Last week the Pentagon released the report of its investigation into the Fort Hood shootings. The review runs about 90 pages and remarkably doesn’t once, not once, mention Major Nidal Hasan (the shooter) or Islam (the reputed impetus for the killings).
According to ABC News, President Obama will be changing the “tone” of his upcoming State of the Union address Wednesday evening. This change allegedly reflects the impact the Brown win in Massachusetts last week had on politics in general, but also that it had not been anticipated by Obama or the Democrats.
From the very beginning Air America's chances for success were dubious at best. The idea of a full-time radio network filled with personalities and callers spouting opinions and perspective that listeners could already get from NPR, the major news networks, daily newspapers, and weekly magazines simply did not seem like what a large enough demographic of listeners would tune to on a daily basis.
When Former Alaska Governor Sarah Palin announced her support for three prominent Republicans, her Facebook statement entitled “Ride the Tide with Commonsense Candidates” resounded with laudibles such as supporting those who offer “commonsense government,” and those “who promise to fight FOR the people and AGAINST politics as usual.” She referred to the Massachusetts election as “truly amazing,” and a “demonstration of the momentum we all share in the fight for the values and policies that will get our country back to work. The commonsense conservative principles of liberty and fiscal responsibility are on the rise…”
On Friday, a Michigan-based supplier of advanced optical gun sights for use on military weapons announced that it was discontinuing its practice of engraving the side of the sights with references to the chapter and verse of scriptures from the New Testament.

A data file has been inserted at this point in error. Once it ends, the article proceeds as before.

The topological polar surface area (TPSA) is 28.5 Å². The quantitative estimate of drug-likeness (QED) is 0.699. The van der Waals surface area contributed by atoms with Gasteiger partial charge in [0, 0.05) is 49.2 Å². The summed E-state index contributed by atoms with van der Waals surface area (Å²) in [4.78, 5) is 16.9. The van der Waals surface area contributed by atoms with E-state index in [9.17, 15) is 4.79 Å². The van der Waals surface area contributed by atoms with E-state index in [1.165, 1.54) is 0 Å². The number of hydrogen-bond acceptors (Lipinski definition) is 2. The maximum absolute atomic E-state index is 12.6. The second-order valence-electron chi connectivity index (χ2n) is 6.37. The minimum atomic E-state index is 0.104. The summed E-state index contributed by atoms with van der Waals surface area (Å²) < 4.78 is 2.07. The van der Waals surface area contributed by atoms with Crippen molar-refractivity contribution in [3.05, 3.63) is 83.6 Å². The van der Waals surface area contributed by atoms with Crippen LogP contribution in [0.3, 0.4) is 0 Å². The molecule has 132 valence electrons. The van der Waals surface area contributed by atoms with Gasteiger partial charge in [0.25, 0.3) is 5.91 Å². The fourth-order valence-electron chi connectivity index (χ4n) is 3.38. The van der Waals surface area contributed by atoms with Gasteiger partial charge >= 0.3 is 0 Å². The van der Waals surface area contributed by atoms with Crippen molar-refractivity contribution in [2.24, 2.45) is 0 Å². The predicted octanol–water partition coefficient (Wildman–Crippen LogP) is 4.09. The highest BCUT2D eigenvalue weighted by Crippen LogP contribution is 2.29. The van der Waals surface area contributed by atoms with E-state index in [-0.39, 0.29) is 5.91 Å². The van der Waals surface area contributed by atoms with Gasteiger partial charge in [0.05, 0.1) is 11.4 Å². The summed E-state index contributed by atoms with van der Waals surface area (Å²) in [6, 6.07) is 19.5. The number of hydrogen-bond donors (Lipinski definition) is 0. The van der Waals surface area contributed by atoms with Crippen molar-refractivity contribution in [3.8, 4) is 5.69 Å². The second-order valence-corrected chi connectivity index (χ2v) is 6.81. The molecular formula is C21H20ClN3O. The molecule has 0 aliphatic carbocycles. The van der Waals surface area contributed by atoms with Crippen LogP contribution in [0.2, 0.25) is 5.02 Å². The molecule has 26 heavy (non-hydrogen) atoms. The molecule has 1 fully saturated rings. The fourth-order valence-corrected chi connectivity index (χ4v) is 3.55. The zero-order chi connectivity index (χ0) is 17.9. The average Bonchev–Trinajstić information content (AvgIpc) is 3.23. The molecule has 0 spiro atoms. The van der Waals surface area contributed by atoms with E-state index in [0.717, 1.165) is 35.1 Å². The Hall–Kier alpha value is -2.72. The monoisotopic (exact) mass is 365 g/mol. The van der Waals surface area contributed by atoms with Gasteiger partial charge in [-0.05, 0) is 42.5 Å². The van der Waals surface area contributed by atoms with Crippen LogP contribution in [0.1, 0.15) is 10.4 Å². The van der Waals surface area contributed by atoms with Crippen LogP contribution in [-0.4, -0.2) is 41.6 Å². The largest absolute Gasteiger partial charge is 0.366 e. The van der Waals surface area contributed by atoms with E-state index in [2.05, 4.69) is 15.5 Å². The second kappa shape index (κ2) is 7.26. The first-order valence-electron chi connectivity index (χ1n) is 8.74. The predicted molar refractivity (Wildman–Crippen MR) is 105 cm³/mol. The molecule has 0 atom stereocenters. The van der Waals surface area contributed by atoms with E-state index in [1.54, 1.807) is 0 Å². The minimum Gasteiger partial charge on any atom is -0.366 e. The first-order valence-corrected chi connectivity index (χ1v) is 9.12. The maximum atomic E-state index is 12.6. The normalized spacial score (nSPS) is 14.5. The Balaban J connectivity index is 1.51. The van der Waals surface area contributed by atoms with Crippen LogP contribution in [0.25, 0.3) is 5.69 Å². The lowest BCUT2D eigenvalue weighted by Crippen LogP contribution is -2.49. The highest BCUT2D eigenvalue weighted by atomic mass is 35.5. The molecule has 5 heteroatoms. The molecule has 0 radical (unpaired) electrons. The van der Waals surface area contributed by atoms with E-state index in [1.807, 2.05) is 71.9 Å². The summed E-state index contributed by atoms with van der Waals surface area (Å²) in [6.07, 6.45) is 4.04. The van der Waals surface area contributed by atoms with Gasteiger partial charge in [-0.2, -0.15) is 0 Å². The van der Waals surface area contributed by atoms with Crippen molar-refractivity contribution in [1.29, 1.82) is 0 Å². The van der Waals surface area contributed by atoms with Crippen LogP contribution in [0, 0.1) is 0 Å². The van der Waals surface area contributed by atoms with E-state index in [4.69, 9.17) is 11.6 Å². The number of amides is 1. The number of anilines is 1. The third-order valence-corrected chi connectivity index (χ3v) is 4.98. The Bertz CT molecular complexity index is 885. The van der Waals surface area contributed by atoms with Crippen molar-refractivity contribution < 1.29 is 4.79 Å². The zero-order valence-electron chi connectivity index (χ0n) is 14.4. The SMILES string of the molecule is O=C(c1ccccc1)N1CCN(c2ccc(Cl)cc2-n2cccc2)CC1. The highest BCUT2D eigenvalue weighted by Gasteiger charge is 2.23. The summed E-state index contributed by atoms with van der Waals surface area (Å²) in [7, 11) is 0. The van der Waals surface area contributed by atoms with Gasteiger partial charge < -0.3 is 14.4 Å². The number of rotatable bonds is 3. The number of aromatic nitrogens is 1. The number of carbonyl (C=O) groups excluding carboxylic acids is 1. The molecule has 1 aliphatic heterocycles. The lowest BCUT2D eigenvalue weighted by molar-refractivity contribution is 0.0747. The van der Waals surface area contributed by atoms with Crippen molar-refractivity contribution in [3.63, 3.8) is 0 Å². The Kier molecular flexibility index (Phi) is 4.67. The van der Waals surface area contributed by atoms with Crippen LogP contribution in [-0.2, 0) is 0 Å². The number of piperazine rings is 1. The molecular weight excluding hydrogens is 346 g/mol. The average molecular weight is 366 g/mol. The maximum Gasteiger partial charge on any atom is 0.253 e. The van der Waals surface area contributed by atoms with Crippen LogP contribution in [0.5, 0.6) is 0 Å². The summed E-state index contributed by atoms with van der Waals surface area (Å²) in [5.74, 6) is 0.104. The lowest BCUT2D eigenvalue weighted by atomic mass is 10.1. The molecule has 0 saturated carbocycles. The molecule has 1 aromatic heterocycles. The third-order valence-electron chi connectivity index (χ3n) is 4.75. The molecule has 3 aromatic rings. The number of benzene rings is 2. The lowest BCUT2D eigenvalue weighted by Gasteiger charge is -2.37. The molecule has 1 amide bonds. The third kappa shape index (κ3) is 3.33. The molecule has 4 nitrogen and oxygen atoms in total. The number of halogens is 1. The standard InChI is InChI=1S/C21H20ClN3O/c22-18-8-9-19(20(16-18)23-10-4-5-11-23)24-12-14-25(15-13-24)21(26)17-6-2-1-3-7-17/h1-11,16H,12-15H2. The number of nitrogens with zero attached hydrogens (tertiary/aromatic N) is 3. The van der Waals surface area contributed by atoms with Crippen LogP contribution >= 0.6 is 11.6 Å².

Yesterday the New York Times concluded that Scott Brown’s victory over Martha Coakley for Ted Kennedy’s Senate seat resulted from Democrat complacency, Republican tentativeness, and Tea Party activism. Based upon interviews with more than 30 individuals involved in the race, the Times traced the rise of Brown from relative obscurity over the past month to victor on Monday.
How is the hammer of the whole earth cut asunder and broken! How is Babylon become a desolation among nations! — Jeremiah 50:23
It is a historical commonplace that great empires fall. From Babylon and Rome to Ottoman Turkey and the British Empire, all of these, the greatest works of the hands of man, have equally perished with the march of centuries.
The New Hampshire Sunday News of January 3 of this year ran a front-page feature story on the state’s senior U.S. Senator, Judd Gregg, the “deficit hawk.” But those paying close attention may have a hard time reconciling such a description of the Republican solon after his 17 years thus far in the Senate.
The good news for the White House Wednesday morning was that Massachusetts is not Haiti. That unfortunate Caribbean nation suffered another earthquake early Wednesday morning, measuring 6.1 on the Richter scale. But there is no political Richter scale to measure the tremors and shock that traveled Tuesday night from the Commonwealth of Massachusetts to the power centers of Washington, D.C. when it became clear that Massachusetts Attorney General Martha Coakley, the Democrats' designated heir to the Senate seat held since the last days of the Truman administration by the Kennedy dynasty of Massachusetts, had lost the seat to, of all people a Republican!
Given the United States government’s response to the natural disaster in Haiti, there is increased interest and scrutiny in the ability of the American military’s ability to perform critical police functions in a nation whose infrastructure is destroyed, leaving domestic law enforcement ill-equipped to handle the typical immediate increase in lawlessness (looting, burglary, etc.) that flourishes in the post-cataclysmic chaotic free-for-all.